Group B KIR haplotypes are considered to be more activating than group A haplotypes due to the higher numbers of activating KIR genes that they contain , . Indeed, subjects with a KIR AB genotype were shown to display higher NK cell responsiveness than those with an AA genotype . On the other hand, HLA Bw4 and C1/2 ligands for inhibitory KIR provide the necessary inhibitory signals that set the NK cell activation threshold and guarantee self-tolerance , . Consequently, our data suggest that KIR and HLA genotypes that favor NK cell activation, like carriage of a group B KIR haplotype and/or lack of a Bw4 or C1 inhibitory KIR ligand, play a detrimental role in the progression of HIV-1 disease. This conclusion is at variance with previous reports by Martin et al, in which a protective role for activated NK cells in HIV-1 disease progression was proposed , . In these studies, KIR3DS1/Bw4-80I genotypes were suggested to directly activate NK cells , while strongly inhibitory KIR3DL1/Bw4-80I genotypes were hypothesized to display greater NK cell activation capacity due to better NK cell licensing . Indeed, subsequent in vitro studies were able to show stronger NK-cell mediated virus inhibition, functional capacity, and specific NK cell subset expansion during acute HIV-1 infection for these genotypes –. However, other studies found that Bw4 strongly inhibited proliferation and cytotoxicity of KIR3DL1-expressing NK cells without any influence on KIR3DS1 , and that possession of KIR3DS1 alone was sufficient to induce strong NK cell effector functions . In fact, we believe that our interpretation of a detrimental role for activating KIR/HLA genotypes makes more sense in the light of emerging data on innate immune activation during acute HIV-1 infection in establishing HIV-1 pathogenesis. For instance, acute SIV infection of non-progressing sooty mangabeys is characterized by substantially reduced levels of innate immune activation, including lower IFN-α production, IFN-regulated gene expression, and NK cell proliferation, compared to that seen in AIDS progressing rhesus macaques , . Like rhesus macaques, HIV-1 infected humans show significant innate immune activation and expansion of NK cells during the acute phase of the infection , . In agreement with this, a recent study found only low levels of antiviral NK cell activity together with a low frequency of KIR3DS1 in a group of rare HIV-1 controller patients . Although the possible pathogenic mechanisms of carrying an activating KIR/HLA genotype remain unclear, studies have shown direct NK cell-mediated killing of CD4+ T cells that express NKp44L, a ligand for NKp44 that is induced upon exposure to a HIV-1 gp41, to correlate with HIV-1 disease progression , . Alternatively, CD4+ and CD8+ T cells are known to express KIR and could be involved as well.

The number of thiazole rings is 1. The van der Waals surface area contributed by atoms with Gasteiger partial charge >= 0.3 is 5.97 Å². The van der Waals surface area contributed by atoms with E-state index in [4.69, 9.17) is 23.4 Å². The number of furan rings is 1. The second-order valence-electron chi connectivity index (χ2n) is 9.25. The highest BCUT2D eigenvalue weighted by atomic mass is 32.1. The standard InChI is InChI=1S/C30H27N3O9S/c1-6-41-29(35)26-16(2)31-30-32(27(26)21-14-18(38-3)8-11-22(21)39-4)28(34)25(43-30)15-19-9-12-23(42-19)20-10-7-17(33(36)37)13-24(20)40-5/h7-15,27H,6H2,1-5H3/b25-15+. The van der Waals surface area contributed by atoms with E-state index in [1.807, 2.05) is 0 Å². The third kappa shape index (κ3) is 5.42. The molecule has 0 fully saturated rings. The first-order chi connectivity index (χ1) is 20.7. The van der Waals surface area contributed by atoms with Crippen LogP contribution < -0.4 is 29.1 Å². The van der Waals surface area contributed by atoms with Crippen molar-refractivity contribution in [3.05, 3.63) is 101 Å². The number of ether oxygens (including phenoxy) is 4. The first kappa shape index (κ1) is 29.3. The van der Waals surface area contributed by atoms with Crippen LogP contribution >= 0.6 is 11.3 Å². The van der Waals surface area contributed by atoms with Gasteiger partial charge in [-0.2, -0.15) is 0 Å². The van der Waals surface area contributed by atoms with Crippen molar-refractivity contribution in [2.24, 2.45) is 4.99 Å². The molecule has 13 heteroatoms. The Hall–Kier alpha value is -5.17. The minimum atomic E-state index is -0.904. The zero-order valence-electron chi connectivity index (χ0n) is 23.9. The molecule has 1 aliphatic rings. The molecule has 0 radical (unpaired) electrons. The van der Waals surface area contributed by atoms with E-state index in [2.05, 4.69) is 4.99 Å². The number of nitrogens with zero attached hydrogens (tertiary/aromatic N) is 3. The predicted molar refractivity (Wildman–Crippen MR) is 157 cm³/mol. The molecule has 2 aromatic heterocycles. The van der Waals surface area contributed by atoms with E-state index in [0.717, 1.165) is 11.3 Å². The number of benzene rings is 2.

Interestingly, we found that KIR/HLA genotypes correlated best with the CD4+ T cell count and not, or at least much more weakly, with the viral load of the study subjects. This is in agreement with a previous KIR study noting better correlations with disease outcomes involving the CD4+ T cell count than the viral load . In part, this could reflect the lower within-patient variation for the CD4+ T cell count, and the fact that the CD4+ T cell count shows a better clinical prognostic value than the viral load, especially during the chronic phase of the infection (the disease stage most of our study subjects are expected to be in) . However, preferential correlations with the CD4+ T cell count could also reflect the specific immune responses that are involved, with activating KIR/HLA genotypes that drive cytotoxic responses being expected to directly impact on target cell numbers. In that respect, our data are in agreement with studies of SIV-infected primate species showing a strong link between rapid control of innate immune activation and lack of CD4 count depletion or disease progression, however without any influence on the often high levels of viral replication seen in these animals , . In this model, we could hypothesize a role for viral load at the beginning of the causal pathway, with viral peptides modulating the interactions of activating and inhibitory KIR with their ligands, within the context of the inherited KIR/HLA genotype , .